RALEIGH, N.C. (AP) — Federal regulators on Thursday allowed North Carolina insurers a one-year delay in meeting a benchmark requiring that more of each premium dollar to go toward medical services and less toward overhead and bonuses.

The decision by the U.S. Department of Health and Human Services means consumers whose health insurance company failed in 2011 to limit profits, salaries, and other administrative costs to no more than 20 percent of premiums will not receive the rebates they could have gotten this summer.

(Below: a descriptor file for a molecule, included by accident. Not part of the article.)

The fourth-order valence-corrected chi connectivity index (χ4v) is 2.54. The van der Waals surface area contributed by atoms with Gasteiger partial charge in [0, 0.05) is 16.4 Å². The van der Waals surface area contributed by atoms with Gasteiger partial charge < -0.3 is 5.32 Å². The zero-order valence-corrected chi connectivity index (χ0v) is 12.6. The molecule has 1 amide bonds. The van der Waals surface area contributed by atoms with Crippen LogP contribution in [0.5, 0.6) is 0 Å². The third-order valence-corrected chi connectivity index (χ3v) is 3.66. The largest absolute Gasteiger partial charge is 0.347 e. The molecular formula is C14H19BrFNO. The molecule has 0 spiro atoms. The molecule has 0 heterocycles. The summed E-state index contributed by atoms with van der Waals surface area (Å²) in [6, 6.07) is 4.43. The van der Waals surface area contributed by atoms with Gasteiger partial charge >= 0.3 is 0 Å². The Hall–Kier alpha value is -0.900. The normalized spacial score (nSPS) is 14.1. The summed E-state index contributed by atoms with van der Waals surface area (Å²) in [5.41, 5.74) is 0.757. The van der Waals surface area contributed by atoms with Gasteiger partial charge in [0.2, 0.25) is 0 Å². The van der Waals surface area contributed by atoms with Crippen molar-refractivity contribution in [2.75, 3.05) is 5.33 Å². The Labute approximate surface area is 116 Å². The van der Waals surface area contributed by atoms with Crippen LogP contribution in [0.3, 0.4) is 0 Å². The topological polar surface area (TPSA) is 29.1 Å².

Insurers are required by the federal health overhaul law to spend at least 80 percent on medical care, a mark called the "medical-loss ratio."

"They're among the most important consumer protections" in the health overhaul law by making sure more of their premium dollars go toward services delivered, said Steve Larsen, director of the federal agency's Center for Consumer Information and Insurance Oversight. "We know that insurers have already begun adjusting their pricing."

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